The Compass data found that regional dwellers got most of their news, weather and community information from mainstream media:

  • Free to Air TV (66%)
  • Other, internet, social media, apps and pay tv (13%)
  • Radio (11%)
  • Local/Regional Newspapers (5%)
  • Metro/National newspapers (4%)
  • Specialist regional newspapers, such as The Land, Weekly Times, etc (0.003%)

A specific question about trust in ABC News was asked in the Compass poll:

“Do you trust the news and current affairs information you get from the ABC as being balanced, accurate and reliable?”

76% answered yes, while 24% said no

The ABC spokesperson told radioinfo:

“The Page research shows that ABC News is the number one news brand outside metropolitan cities with a weekly reach of 47 per cent– almost double that of commercial radio news and three times more than Sky News. 

“One of the strongest results for the ABC in this research was around trust and representation of regional life.   

“Three in four people (76 per cent) living in regional Australia said they trusted the ABC to deliver balanced, accurate and reliable news and a large majority (73 per cent) believed the ABC had a good and realistic interest in and understanding of, all aspects of regional Australia.

“Almost 90 per cent of people said they believed ABC was chosen over alternatives for being more accurate in its content (32 per cent), having no bias (11 per cent) and no advertising (45 per cent).” 


The second part of the paper by Terry Barnes moves beyond consumption to attitudes, and is much more subjective in its tone. On the topic of whether regional Australians get full value from the ABC, Barnes wrote:

“Going by the commentary in is latest Annual Report, the ABC itself says a resounding yes.  Going by the findings of the Page Research Centre opinion survey, however, the picture is not as rosy.

“When asked the question, “Do you think people living in Australia get full value for money from the ABC?” 56 per cent of respondents answered no…

“There was also surprisingly strong support across gender, regional and political spectrums for governance reform of the ABC to make it more responsive to the needs and interests of regional Australia, when its corporate mindset is so connected to urban Australia, and to the Corporation’s geographic concentration in the capital cities, and in inner Sydney and Melbourne in particular.”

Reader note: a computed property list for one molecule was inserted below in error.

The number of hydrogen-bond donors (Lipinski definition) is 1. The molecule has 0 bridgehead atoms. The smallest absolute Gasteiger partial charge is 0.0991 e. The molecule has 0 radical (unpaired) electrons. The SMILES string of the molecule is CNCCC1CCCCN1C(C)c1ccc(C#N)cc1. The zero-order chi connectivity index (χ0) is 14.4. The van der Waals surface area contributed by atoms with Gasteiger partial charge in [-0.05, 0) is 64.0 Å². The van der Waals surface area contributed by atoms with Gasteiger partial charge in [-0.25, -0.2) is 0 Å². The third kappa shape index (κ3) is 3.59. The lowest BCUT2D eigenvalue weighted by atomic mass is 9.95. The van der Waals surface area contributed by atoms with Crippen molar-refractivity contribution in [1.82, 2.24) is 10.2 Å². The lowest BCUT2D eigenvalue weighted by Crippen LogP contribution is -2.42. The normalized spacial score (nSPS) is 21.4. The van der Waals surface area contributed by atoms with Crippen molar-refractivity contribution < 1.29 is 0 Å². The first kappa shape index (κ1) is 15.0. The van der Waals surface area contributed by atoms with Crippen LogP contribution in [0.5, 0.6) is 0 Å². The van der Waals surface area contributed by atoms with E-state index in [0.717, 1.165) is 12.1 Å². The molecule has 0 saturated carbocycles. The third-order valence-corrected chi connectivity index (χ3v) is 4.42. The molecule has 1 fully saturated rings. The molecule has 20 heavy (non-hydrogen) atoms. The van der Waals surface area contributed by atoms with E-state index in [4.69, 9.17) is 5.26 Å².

Asked about this section of the report the ABC spokesperson told radioinfo:

“We believe questions relating to the ABC charter, cost, location and responsibilities were leading and designed to elicit particular responses.

“The ABC’s Corporate Tracking shows that those living in regional and rural Australia say ABC is doing a better job of covering country and regional Australia than commercial media.   Just over 70 per cent are positive about how the ABC covers regional issues, compared with just under 60 per cent for commercial media.”


Terry Barnes’ paper concluded that a parallel ABC organisation should be created for the regions. “The new corporation would derive from a split based on geography. The new organisation – which could be called ABC Regional, or Australian Regional Broadcasting – would have a legislative remit and sufficient budget to ensure that regional Australia has fair access to high-quality broadcasting, entertainment, and news services.”

The ABC does not agree with Barnes’ view.

Since the Compass poll was conducted and the Terry Barnes report was written, the Federal Government has pledged to restore some ABC funding if it is re-elected in the upcoming federal election.

With the ABC now an election issue, another survey about the national broadcaster was also conducted during this pre-election season, with an Australia Institute poll showing support for an increase in ABC funding and for a more independent ABC board appointments process.

Last weekend’s NSW state by-elections in two regional and two metropolitan seats showed swings away from the Nationals and Liberals. The Conversation has published a balanced analysis by Adrian Beaumont of the weekend by-election results.



Notes on the survey:

The Page Research Centre commissioned Compass Polling to conduct the survey. Data collection was completed on 28 September 2021.

Compass Polling’s results gauge public opinion with an at most 2.5% margin of error, based on margin of confidence calculations for a sample of 1000 drawn by probability methods.

The sample was recruited from consumer panel providers PureProfile and Dynata.

The sample consisted of 1002 people, who live outside of major cities in Australia and are representative of the national population on key demographics of age, gender, location, income and education, as measured by the most recent Census.

In our analysis we have rounded figures to the nearest whole number, except in one case (specialist regional newspapers) where the result was less than 1%. We have tried to take a neutral approach to the data  and to include both the Page Research Centre and ABC viewpoints.

Our thanks to The Page Research Centre and Compass Polling for their cooperation in answering data validation questions and supplying raw anonymised data for our analysis.


Main Picture, Floodplain: ABC Country Hour, Andrew Prince.